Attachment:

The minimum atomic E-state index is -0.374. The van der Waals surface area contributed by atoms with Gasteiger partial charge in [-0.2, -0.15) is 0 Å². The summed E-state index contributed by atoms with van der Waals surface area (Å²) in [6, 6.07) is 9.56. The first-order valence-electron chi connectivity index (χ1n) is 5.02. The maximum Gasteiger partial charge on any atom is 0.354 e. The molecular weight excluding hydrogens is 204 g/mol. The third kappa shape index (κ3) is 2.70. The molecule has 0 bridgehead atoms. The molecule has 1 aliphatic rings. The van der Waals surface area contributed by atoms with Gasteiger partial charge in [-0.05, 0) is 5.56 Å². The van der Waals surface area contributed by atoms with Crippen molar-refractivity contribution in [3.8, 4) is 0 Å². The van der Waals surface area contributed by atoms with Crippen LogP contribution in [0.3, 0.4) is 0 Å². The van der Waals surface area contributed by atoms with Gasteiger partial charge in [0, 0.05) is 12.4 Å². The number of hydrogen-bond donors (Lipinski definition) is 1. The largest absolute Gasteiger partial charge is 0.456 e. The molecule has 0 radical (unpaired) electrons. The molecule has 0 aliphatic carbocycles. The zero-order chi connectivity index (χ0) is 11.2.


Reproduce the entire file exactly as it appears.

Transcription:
The minimum atomic E-state index is -0.374. The van der Waals surface area contributed by atoms with Gasteiger partial charge in [-0.2, -0.15) is 0 Å². The summed E-state index contributed by atoms with van der Waals surface area (Å²) in [6, 6.07) is 9.56. The first-order valence-electron chi connectivity index (χ1n) is 5.02. The maximum Gasteiger partial charge on any atom is 0.354 e. The molecular weight excluding hydrogens is 204 g/mol. The third kappa shape index (κ3) is 2.70. The molecule has 0 bridgehead atoms. The molecule has 1 aliphatic rings. The van der Waals surface area contributed by atoms with Gasteiger partial charge in [-0.05, 0) is 5.56 Å². The van der Waals surface area contributed by atoms with Crippen molar-refractivity contribution in [3.8, 4) is 0 Å². The van der Waals surface area contributed by atoms with Crippen LogP contribution in [0.3, 0.4) is 0 Å². The van der Waals surface area contributed by atoms with Gasteiger partial charge in [0, 0.05) is 12.4 Å². The number of hydrogen-bond donors (Lipinski definition) is 1. The largest absolute Gasteiger partial charge is 0.456 e. The molecule has 0 radical (unpaired) electrons. The molecule has 0 aliphatic carbocycles. The zero-order chi connectivity index (χ0) is 11.2.